I want to hone in on the kingdom of God for a minute, because in our reading for this morning, we find Jesus teaching his disciples how to pray, and one of the first things he tells the disciples to pray is “your kingdom come.”  There are countless references to the kingdom of God in the gospels.  Well, I’m sure someone has counted them.  Anyway, in each of these references, Jesus gives us a glimpse of what is to come.  He shows us that the generosity of God overflows even to those who don’t deserve it, he shows us that everyone has a place at the table set before us, and he tells us that the kingdom belongs to the poor in spirit, the kingdom belongs to the ones who are persecuted for righteousness’ sake.  Jesus implores us, over and over again, to recognize that the kingdom of God is at hand, and we better start acting like it.  We better start showing the generosity and radical welcome that the kingdom of God offers even the most unlovable among us.  We better start welcoming the strangers and refugees. We better start caring about what happens to our neighbors.  We better start finding ourselves on the side of the oppressed.

It is by this measure that we are called to size ourselves up.  It is to these standards that we are to hold ourselves accountable, not by the standards of this world where everyone wants a piece of us, but no one wants our whole selves.  Christ is the one who loves what is unlovable in us.  Christ is the one who calls us by our name, and not by our political party. Christ is the one who remembers what makes each one of us worthy of love, and not our past mistakes.  And Christ calls us to see this in one another.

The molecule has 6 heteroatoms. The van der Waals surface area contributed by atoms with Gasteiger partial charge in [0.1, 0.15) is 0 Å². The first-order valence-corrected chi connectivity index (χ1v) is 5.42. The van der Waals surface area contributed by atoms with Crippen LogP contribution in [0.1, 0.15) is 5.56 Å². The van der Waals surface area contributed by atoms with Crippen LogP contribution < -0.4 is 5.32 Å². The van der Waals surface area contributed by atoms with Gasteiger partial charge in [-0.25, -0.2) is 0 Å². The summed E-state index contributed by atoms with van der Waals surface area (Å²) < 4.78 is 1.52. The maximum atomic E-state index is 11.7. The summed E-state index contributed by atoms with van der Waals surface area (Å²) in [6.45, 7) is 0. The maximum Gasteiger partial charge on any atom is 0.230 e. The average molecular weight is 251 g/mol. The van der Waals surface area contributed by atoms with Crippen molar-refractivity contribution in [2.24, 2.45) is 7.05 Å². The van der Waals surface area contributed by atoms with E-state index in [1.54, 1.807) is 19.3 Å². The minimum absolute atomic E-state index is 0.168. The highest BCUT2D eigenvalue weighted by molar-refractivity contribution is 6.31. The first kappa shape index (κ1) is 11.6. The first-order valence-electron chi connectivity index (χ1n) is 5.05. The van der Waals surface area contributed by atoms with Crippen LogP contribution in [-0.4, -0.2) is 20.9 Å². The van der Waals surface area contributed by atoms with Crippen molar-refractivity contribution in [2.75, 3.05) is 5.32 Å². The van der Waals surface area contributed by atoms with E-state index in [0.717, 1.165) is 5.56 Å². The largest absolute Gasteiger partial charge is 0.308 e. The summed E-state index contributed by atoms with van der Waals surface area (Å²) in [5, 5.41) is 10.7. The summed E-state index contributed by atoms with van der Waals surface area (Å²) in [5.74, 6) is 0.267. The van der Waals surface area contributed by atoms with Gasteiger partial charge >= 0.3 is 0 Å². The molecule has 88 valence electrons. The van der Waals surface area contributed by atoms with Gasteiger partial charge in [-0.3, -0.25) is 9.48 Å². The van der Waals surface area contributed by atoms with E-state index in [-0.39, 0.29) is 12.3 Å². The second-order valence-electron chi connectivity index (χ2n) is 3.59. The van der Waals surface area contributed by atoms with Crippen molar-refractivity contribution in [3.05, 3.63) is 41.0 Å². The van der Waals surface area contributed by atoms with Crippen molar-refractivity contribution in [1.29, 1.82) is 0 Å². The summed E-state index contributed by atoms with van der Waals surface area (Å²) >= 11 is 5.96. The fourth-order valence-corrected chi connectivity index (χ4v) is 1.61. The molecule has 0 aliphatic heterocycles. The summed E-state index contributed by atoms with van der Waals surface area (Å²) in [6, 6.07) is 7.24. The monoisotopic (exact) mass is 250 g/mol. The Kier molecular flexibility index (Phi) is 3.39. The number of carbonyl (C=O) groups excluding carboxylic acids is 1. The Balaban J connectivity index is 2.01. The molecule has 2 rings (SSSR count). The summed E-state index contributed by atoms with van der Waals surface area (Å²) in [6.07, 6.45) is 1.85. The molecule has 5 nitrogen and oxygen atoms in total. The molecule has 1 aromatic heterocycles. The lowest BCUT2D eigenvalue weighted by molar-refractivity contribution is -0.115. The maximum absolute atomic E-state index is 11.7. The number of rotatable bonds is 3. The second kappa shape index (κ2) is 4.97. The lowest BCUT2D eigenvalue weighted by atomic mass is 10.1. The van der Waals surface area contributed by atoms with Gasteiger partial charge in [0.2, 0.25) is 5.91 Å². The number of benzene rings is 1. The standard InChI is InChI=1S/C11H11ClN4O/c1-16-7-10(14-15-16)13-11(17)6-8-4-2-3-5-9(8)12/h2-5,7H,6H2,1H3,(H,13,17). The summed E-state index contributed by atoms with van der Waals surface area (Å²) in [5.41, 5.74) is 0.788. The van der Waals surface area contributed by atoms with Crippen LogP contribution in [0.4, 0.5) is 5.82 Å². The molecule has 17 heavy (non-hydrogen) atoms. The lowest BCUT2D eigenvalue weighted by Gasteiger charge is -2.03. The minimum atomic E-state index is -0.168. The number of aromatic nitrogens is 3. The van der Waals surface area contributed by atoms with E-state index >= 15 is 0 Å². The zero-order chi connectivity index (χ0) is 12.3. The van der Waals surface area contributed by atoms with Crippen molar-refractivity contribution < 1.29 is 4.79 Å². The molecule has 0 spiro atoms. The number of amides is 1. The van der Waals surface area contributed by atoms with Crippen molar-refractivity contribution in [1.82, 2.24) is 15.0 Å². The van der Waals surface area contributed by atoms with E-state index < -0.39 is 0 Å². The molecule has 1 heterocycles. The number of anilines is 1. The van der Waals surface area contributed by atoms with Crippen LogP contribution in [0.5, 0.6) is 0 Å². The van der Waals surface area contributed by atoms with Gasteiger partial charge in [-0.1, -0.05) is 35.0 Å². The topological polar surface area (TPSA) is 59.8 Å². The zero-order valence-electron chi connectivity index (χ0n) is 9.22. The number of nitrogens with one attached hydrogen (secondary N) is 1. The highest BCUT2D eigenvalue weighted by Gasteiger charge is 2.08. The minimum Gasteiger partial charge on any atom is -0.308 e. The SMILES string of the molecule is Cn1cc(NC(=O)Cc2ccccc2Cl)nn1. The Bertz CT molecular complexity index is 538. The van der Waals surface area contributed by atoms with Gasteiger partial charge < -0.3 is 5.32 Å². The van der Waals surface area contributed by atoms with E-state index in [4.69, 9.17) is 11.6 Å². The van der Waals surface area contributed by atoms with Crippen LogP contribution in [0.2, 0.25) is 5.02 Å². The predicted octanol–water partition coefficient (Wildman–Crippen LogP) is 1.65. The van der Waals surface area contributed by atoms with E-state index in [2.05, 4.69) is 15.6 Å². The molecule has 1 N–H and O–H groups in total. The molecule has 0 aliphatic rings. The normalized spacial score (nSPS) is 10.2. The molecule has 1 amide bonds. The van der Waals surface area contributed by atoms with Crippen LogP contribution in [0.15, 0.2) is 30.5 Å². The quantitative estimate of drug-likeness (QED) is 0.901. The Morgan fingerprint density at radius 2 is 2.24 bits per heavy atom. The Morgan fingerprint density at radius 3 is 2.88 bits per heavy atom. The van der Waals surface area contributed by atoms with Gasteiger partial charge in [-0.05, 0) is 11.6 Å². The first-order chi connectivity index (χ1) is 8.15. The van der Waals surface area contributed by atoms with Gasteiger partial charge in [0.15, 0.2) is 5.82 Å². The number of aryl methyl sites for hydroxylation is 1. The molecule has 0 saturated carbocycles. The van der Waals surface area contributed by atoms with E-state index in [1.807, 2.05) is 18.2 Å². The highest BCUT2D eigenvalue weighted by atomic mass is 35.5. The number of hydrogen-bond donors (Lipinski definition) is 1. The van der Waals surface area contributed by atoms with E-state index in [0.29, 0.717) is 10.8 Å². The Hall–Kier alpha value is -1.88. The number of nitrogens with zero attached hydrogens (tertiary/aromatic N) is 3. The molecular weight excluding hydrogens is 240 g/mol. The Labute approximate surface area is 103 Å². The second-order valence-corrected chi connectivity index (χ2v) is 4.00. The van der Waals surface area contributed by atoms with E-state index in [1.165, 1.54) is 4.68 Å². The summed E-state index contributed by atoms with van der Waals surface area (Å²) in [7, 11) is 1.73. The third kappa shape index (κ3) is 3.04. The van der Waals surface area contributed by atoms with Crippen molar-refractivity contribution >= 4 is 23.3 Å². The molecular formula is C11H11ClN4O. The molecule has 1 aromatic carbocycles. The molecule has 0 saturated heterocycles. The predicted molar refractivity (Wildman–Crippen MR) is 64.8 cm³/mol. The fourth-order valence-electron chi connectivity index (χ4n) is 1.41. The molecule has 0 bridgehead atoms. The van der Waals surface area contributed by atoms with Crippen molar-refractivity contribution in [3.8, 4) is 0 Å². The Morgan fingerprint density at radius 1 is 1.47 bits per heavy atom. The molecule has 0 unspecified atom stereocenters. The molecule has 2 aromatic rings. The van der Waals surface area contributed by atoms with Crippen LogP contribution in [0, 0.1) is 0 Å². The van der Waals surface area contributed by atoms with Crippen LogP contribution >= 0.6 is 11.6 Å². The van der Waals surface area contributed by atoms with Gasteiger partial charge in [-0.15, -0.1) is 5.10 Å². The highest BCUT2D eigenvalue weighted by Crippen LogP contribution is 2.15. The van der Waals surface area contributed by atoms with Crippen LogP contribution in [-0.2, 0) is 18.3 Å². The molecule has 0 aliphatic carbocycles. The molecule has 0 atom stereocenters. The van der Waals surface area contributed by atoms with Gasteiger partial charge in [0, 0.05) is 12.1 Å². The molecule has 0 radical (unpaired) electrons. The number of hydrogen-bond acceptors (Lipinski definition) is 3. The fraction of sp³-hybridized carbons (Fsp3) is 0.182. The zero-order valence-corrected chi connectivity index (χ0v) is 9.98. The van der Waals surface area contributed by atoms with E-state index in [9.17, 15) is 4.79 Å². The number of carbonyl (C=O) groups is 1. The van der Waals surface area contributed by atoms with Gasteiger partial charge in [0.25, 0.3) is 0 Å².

This is the identity that the writer of the letter to the Colossians is talking about. Our true identity is found in the one who toppled the systems of power in this world.  The one who “disarmed the rulers and authorities.”  He tells us to find ourselves in him, and not to let the ones in power stake a claim on our very lives, on those things that make us the uniquely beautiful and beloved children of God that we are.

And sometimes, it will get hard.  Sometimes it will seem too difficult to figure out if we are the stranger or if we are the welcomer. It will be heartbreaking to confront the powers that hold us back, and keep us from flourishing. It will be painful to take a look at our own lives and to acknowledge the ways in which we contribute to the powers of the world gaining even more power.   And it will seem nearly impossible at times to break out of this cycle of power and dominion into the freedom of belonging to Christ.  Freedom from the ties that bind us to conforming to human expectation, freedom from only being identified by the color of our voting ballot.

And when it gets too hard, Jesus reminds us that all we need to do is ask, search, and knock.  Ask God to remind us who we are.  Search our hearts for the identity that can only be found in Christ, and knock on the door to God’s kingdom and be reminded how to welcome others to the table.  Jesus also reminds us that this work cannot and should not be done alone.  When our friend wakes us up in the night looking for bread, we will not abandon her.  When we are wandering aimlessly trying to figure out what it looks like to be a follower of Christ in this world, today, we will look to the people sitting in this room for guidance, and encourage one another. This also means that we will hold ourselves and one another accountable to living into the values of our identity in Christ.  And when we fall short, we will seek reconciliation.  And when we are asked to forgive those who sin against us, we will offer forgiveness with no strings attached.  We, here at Ascension and Holy Trinity, will commit to love one another even when we disagree, and we will strive, side by side, for the kingdom of God.